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After Connexions: how UEL research is helping schools develop tailor-made careers advice

secondary-english-professional-graduate-certificate-in-education-pgce-460x164Researchers from the Cass School of Education and Communities are supporting schools in East London to develop their own tailor-made careers advice programmes for years 7- 9. Dr Charlotte Chadderton, who is leading the study on behalf of the Greater London Authority, explains more.

” Issues around Careers Education, Information, Advice and Guidance CEIAG tend to receive little attention from media and politicians.  However, evidence shows that good guidance and employer contact help young people to make the right choices regarding education and employment, raise aspirations, motivation and achievement, and reduce the likelihood of them ending up in the NEET (Not in Education, Employment or Training) category.  A good CEIAG system can offer considerable benefits to schools, young people and their families, and employers.  However, the system of CEIAG in England is currently in crisis:

The Education Act 2011 has handed over responsibility to provide impartial CEIAG to schools, having withdrawn all national funding from Connexions, the external holistic support service whose remit was to provide all kinds of information advice and guidance to young people in England. But schools have not been provided with any extra funds to fulfil this statutory requirement. Research suggests schools are responding with a number of models, including buying in CEIAG from external providers or arranging for an existing member of staff to provide provision.

The study conducted by the research team (Charlotte Chadderton and Casey Edmonds) in East London boroughs suggests: that busy schools do not prioritise CEIAG, that school careers coordinators do not tend to have a qualification in CEIAG, that attention tends to focus on Year 11’s by which time young people have already selected GCSE options, that 1-1 careers guidance is prioritised over broader careers education (awareness of the local labour market and associated opportunities), and that many schools do not provide universal guidance for all young people, focussing more on supporting those young people at risk of becoming NEET and neglecting CEIAG of any kind for middle and higher achievers.

This crisis in CEIAG comes at a time when information advice and guidance for young people is increasing in importance: the current financial downturn has created massive shifts in the national labour market and has led to unprecedentedly high levels of youth unemployment, indeed, young people in the 16-24 age group are more than twice as likely to be unemployed as those aged 25 and over; and qualifications and transition routes are becoming ever more complex. At the same time, urban regeneration is providing improved opportunities in some regions; and the London labour market in particular changes very fast; however, unemployment rates in Newham (15%) and Tower Hamlets (13%) are the highest in London. The importance of CEIAG is compounded in the UK system in which young people are required to make wide-reaching decisions about their future at a comparably young age.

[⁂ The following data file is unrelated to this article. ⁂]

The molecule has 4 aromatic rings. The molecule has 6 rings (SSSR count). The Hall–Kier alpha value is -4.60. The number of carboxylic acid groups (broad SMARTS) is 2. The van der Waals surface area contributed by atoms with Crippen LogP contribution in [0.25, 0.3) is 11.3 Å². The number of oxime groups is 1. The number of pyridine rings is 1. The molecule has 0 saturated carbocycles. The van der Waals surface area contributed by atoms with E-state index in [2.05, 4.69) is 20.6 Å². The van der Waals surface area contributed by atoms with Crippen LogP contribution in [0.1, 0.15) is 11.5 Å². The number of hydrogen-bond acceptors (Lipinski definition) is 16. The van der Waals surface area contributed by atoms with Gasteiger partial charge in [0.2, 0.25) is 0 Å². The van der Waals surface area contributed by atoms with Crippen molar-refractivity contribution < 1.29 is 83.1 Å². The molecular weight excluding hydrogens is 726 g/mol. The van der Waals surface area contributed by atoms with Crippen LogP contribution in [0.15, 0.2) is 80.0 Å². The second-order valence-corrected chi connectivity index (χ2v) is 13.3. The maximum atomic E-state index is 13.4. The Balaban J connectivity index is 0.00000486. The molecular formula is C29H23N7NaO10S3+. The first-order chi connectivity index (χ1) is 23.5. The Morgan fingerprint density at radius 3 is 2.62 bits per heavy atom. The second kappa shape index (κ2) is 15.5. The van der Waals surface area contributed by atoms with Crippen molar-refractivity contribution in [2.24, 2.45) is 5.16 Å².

The UEL researchers are developing and testing ways to integrate CEIAG more comprehensively into the pre-GCSE curriculum and working towards a whole-school employability strategy in two East London schools.  The schools are explicitly encouraged to take ownership of the strategy and the outcomes in order to work towards the sustainability of school-based CEIAG once the project is finished.”

‘After Connexions: Secondary Education Transitions without guidance?   Better Careers Education, better outcomes’ (2013-14) is funded by the London Enterprise Panel (Greater London Authority).

The models being tested include the following approaches:

  • the establishment of a CEIAG or student aspirations working group;
  • CPD for school careers coordinators and subject specialists;
  • closer partnerships with local employers;
  • careers learning better integrated into subject curricula;
  • closer partnerships between school careers coordinators and external careers advisors;
  • drop down and enterprise days;
  • the creation of opportunities for children to research sectors of interest to them;
  • employability classes focussing on e.g. career management and CV writing;
  • CEAIG sessions for parents.

Dr Charlotte Chadderton joined UEL as Postdoctoral Research Fellow in October 2010. She researches issues of social justice and inequalities in education, with a particular focus on race equality.

Casey Edmonds is a research assistant in the Cass school of Education. Her first degree is in Psychology and her MSc is in Applied Psychology, both of which she completed at the University of East London.

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